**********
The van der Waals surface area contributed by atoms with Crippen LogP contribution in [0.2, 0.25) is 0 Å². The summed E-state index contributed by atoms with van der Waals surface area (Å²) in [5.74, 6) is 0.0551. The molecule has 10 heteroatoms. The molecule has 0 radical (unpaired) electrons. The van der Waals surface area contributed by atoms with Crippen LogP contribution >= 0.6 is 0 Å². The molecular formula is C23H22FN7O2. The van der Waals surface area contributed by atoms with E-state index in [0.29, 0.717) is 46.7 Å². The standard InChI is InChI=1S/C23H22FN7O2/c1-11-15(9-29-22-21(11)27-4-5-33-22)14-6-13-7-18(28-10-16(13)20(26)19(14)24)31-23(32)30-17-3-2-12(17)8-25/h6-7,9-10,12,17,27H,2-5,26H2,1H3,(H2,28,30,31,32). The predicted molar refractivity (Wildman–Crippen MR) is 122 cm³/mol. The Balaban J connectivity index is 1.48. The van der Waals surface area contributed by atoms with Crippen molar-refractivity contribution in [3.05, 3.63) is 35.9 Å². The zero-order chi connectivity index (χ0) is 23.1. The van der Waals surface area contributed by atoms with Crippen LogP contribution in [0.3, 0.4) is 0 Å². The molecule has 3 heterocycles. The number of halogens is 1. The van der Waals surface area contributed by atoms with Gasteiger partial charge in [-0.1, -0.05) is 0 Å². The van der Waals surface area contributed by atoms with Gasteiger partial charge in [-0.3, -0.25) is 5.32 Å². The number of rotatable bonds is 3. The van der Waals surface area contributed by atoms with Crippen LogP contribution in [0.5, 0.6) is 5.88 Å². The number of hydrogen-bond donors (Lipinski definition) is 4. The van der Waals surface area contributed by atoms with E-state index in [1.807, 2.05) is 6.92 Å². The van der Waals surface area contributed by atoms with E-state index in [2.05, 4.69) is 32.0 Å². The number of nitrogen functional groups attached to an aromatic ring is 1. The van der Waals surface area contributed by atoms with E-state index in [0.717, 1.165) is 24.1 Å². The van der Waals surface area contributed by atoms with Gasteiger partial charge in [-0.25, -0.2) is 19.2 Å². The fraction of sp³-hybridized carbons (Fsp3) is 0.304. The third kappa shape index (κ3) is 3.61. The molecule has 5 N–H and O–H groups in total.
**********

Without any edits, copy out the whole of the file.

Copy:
The van der Waals surface area contributed by atoms with Crippen LogP contribution in [0.2, 0.25) is 0 Å². The summed E-state index contributed by atoms with van der Waals surface area (Å²) in [5.74, 6) is 0.0551. The molecule has 10 heteroatoms. The molecule has 0 radical (unpaired) electrons. The van der Waals surface area contributed by atoms with Crippen LogP contribution >= 0.6 is 0 Å². The molecular formula is C23H22FN7O2. The van der Waals surface area contributed by atoms with E-state index in [0.29, 0.717) is 46.7 Å². The standard InChI is InChI=1S/C23H22FN7O2/c1-11-15(9-29-22-21(11)27-4-5-33-22)14-6-13-7-18(28-10-16(13)20(26)19(14)24)31-23(32)30-17-3-2-12(17)8-25/h6-7,9-10,12,17,27H,2-5,26H2,1H3,(H2,28,30,31,32). The predicted molar refractivity (Wildman–Crippen MR) is 122 cm³/mol. The Balaban J connectivity index is 1.48. The van der Waals surface area contributed by atoms with Crippen molar-refractivity contribution in [3.05, 3.63) is 35.9 Å². The zero-order chi connectivity index (χ0) is 23.1. The van der Waals surface area contributed by atoms with Crippen LogP contribution in [0.3, 0.4) is 0 Å². The molecule has 3 heterocycles. The number of halogens is 1. The van der Waals surface area contributed by atoms with Gasteiger partial charge in [-0.1, -0.05) is 0 Å². The van der Waals surface area contributed by atoms with Gasteiger partial charge in [-0.3, -0.25) is 5.32 Å². The number of rotatable bonds is 3. The van der Waals surface area contributed by atoms with Crippen LogP contribution in [0.5, 0.6) is 5.88 Å². The number of hydrogen-bond donors (Lipinski definition) is 4. The van der Waals surface area contributed by atoms with E-state index in [1.807, 2.05) is 6.92 Å². The van der Waals surface area contributed by atoms with E-state index in [2.05, 4.69) is 32.0 Å². The number of nitrogen functional groups attached to an aromatic ring is 1. The van der Waals surface area contributed by atoms with E-state index in [0.717, 1.165) is 24.1 Å². The van der Waals surface area contributed by atoms with Gasteiger partial charge in [-0.25, -0.2) is 19.2 Å². The fraction of sp³-hybridized carbons (Fsp3) is 0.304. The third kappa shape index (κ3) is 3.61. The molecule has 5 N–H and O–H groups in total.